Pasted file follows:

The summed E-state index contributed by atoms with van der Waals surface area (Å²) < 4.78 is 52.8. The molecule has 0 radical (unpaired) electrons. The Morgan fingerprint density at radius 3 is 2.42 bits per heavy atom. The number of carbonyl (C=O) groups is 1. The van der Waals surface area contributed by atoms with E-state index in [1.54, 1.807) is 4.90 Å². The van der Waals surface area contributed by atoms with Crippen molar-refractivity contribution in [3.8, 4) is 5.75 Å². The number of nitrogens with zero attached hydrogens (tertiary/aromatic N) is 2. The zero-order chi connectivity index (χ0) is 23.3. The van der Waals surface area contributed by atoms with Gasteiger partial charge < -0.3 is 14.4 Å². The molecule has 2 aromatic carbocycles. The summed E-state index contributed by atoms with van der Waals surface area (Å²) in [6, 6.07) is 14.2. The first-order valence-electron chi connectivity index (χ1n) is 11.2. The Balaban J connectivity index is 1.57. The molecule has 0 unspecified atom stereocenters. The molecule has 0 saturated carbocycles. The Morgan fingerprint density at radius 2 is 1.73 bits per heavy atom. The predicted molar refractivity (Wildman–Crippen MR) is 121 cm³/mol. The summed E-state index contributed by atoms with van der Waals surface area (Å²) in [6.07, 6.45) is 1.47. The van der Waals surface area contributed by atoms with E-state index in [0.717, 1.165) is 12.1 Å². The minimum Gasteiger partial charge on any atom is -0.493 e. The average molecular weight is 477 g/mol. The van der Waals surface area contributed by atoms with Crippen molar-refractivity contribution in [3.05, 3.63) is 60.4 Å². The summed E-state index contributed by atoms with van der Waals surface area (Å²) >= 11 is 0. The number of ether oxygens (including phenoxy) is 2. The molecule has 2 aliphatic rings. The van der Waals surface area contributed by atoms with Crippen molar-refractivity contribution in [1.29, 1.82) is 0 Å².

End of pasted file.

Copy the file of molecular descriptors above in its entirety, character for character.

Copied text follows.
The summed E-state index contributed by atoms with van der Waals surface area (Å²) < 4.78 is 52.8. The molecule has 0 radical (unpaired) electrons. The Morgan fingerprint density at radius 3 is 2.42 bits per heavy atom. The number of carbonyl (C=O) groups is 1. The van der Waals surface area contributed by atoms with E-state index in [1.54, 1.807) is 4.90 Å². The van der Waals surface area contributed by atoms with Crippen molar-refractivity contribution in [3.8, 4) is 5.75 Å². The number of nitrogens with zero attached hydrogens (tertiary/aromatic N) is 2. The zero-order chi connectivity index (χ0) is 23.3. The van der Waals surface area contributed by atoms with Gasteiger partial charge < -0.3 is 14.4 Å². The molecule has 2 aromatic carbocycles. The summed E-state index contributed by atoms with van der Waals surface area (Å²) in [6, 6.07) is 14.2. The first-order valence-electron chi connectivity index (χ1n) is 11.2. The Balaban J connectivity index is 1.57. The molecule has 0 unspecified atom stereocenters. The molecule has 0 saturated carbocycles. The Morgan fingerprint density at radius 2 is 1.73 bits per heavy atom. The predicted molar refractivity (Wildman–Crippen MR) is 121 cm³/mol. The summed E-state index contributed by atoms with van der Waals surface area (Å²) in [6.07, 6.45) is 1.47. The van der Waals surface area contributed by atoms with E-state index in [0.717, 1.165) is 12.1 Å². The minimum Gasteiger partial charge on any atom is -0.493 e. The average molecular weight is 477 g/mol. The van der Waals surface area contributed by atoms with Crippen molar-refractivity contribution in [3.05, 3.63) is 60.4 Å². The summed E-state index contributed by atoms with van der Waals surface area (Å²) >= 11 is 0. The number of ether oxygens (including phenoxy) is 2. The molecule has 2 aliphatic rings. The van der Waals surface area contributed by atoms with Crippen molar-refractivity contribution in [1.29, 1.82) is 0 Å².